We keep locals in the know about the latest and greatest food and drink locales around town, our top foodie pick for the month, and spots that have recently closed their doors.
Lowdown: The guys behind Shaw’s Tavern, The Front Page, Madhatter and The Bottom Line just opened a two-story, beach-themed restaurant at 801 Florida Avenue. 801’s dinner menu is simple, with five entrees (each for $24.95 and served with a house or grilled Caesar salad) including roasted chicken, pan-seared halibut and cauliflower steak. Partner Eric Heidenberger says the restaurant is focused on consistency and quality, which is totally believable after we recently popped in for brunch and tried the yummy California benedict, topped with some of the freshest produce we’ve had in recent memory. The clean, bright white interior and cute rooftop overlooking Shaw offer the perfect setting for a casual meal with a warm, inviting atmosphere (Heidenberger emphasizes how hands-on and friendly his staff is) or to share 801’s signature Mega Mule served out of a giant copper mug with your buds – an impressive feat indeed. 801 Restaurant & Bar: 801 Florida Ave. NW, DC;www.801dc.com
Lowdown: Ivy City continues to grow, simultaneously upping its hipster and yuppie factor with new spots like Tin Shop’s Big Chief popping up around the neighborhood. Big Chief’s “New Orleans-meets-Brooklyn” vibe complements the industrial space’s three bars and rooftop, complete with a 1970s airstream that will soon double as a pop-up art gallery for more tactile installations – think a mini-version of the Renwick’s “WONDER” exhibit. Tin Shop (Penn Social, Highline RXR) is on a roll, with several other locations around the city opening soon, and branding director Evan Rosenthal is all about throwing a good party. From Motown Mondays featuring DJ Trayze (for those who appreciate an authentic retro factor to their nights out) to Saturday cookouts, Big Chief is gaining momentum. Rosenthal says BBQ on the rooftop and crawfish boils are just around the corner, in keeping with the Nawlins theme. Try a sazerac, daiquiri, Pimm’s cup, whiskey sour or gin gimlet from bar director Tom Latterell’s drink menu, or keep it simple with $6 Abitas or $5-$6 tallboys. Keep an eye on this one – we have no doubt that Rosenthal and the rest of his team’s ambitions for turning Big Chief into a go-to location for good vibes, great tunes and Big Easy-style drinks will come to fruition in the blink of an eye. Big Chief: 2002 Fenwick St. NE, DC; www.bigchiefdc.com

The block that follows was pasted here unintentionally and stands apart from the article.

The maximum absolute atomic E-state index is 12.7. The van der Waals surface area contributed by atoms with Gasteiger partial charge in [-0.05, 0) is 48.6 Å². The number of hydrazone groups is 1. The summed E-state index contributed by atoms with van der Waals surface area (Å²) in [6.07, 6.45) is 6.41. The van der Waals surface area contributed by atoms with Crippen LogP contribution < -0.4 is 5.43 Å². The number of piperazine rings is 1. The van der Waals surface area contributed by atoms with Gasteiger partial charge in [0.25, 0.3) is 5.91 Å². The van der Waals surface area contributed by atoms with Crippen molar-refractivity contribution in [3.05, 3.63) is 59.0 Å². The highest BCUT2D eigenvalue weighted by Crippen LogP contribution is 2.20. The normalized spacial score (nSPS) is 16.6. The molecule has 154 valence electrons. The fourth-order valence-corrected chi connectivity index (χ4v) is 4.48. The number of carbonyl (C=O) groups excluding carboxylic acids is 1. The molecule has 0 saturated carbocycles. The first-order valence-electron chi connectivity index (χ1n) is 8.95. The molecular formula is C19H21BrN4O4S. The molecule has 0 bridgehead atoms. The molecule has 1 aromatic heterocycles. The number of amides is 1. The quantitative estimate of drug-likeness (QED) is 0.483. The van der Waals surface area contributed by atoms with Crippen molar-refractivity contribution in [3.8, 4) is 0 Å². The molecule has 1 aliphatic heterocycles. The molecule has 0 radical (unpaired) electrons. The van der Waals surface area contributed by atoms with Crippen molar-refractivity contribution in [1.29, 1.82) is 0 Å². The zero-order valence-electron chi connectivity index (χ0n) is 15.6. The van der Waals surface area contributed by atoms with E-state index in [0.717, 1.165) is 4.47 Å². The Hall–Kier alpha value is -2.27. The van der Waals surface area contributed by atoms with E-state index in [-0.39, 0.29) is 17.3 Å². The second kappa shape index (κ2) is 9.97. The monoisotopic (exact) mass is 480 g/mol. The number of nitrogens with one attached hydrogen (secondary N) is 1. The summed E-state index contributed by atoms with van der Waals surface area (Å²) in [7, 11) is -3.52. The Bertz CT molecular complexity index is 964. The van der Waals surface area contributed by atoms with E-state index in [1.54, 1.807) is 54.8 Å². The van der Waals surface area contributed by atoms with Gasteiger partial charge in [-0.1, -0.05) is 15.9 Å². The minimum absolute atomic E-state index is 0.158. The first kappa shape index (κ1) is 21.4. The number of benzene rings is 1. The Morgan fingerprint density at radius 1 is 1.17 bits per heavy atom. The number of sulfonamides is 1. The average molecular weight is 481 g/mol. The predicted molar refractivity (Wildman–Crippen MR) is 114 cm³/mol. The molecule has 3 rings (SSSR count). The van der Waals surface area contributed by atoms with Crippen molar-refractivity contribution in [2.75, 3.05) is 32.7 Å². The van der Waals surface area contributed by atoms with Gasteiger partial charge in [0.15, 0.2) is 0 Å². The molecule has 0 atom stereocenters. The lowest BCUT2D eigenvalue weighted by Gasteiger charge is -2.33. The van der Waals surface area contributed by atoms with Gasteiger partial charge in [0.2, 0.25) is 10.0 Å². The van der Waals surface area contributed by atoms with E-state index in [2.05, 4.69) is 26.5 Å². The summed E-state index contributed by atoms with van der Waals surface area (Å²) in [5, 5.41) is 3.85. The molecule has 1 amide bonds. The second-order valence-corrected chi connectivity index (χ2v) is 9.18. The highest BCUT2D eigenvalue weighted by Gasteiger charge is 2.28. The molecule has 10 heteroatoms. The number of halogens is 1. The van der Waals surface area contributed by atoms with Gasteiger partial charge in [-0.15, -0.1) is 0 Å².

Lowdown: The newest spot from Chef Michael Schlow (The Riggsby, Conosci, Alta Strada, Tico) is tucked inside Kimpton’s swanky Glover Park Hotel, offering coastal Italian cuisine and a rustic ambiance with original works of art by Adrienne (Chef Schlow’s wife) lining the walls. Schlow Restaurant Group’s Director of Operations, Steve Uhr, says Casolare is designed for customers to feel as though they’ve left Glover Park and entered Italy. He notes some customer favorites from the seafood-driven menu – the slow-cooked Spanish octopus served with potatoes and steamed clams and mussels in a spicy tomato broth (both antipasti), as well as the swordfish, slow-cooked salmon, chicken parm and margherita pizza. Uhr is currently smitten with the tagliatelle with pesto, but had to think long and hard before arriving on just one dish as his personal fave. The most buzzworthy cocktail thus far is The Big Night (vodka, prosecco, blood orange, honey and lemon), plus customers have the opportunity to use Campari and sweet vermouth as the base for up to five different cocktails. Casolare is only serving dinner for now, but will extend its hours to include other mealtimes very soon. Casolare Ristorante + Bar: 2505 Wisconsin Ave. NW, DC;www.casolaredc.com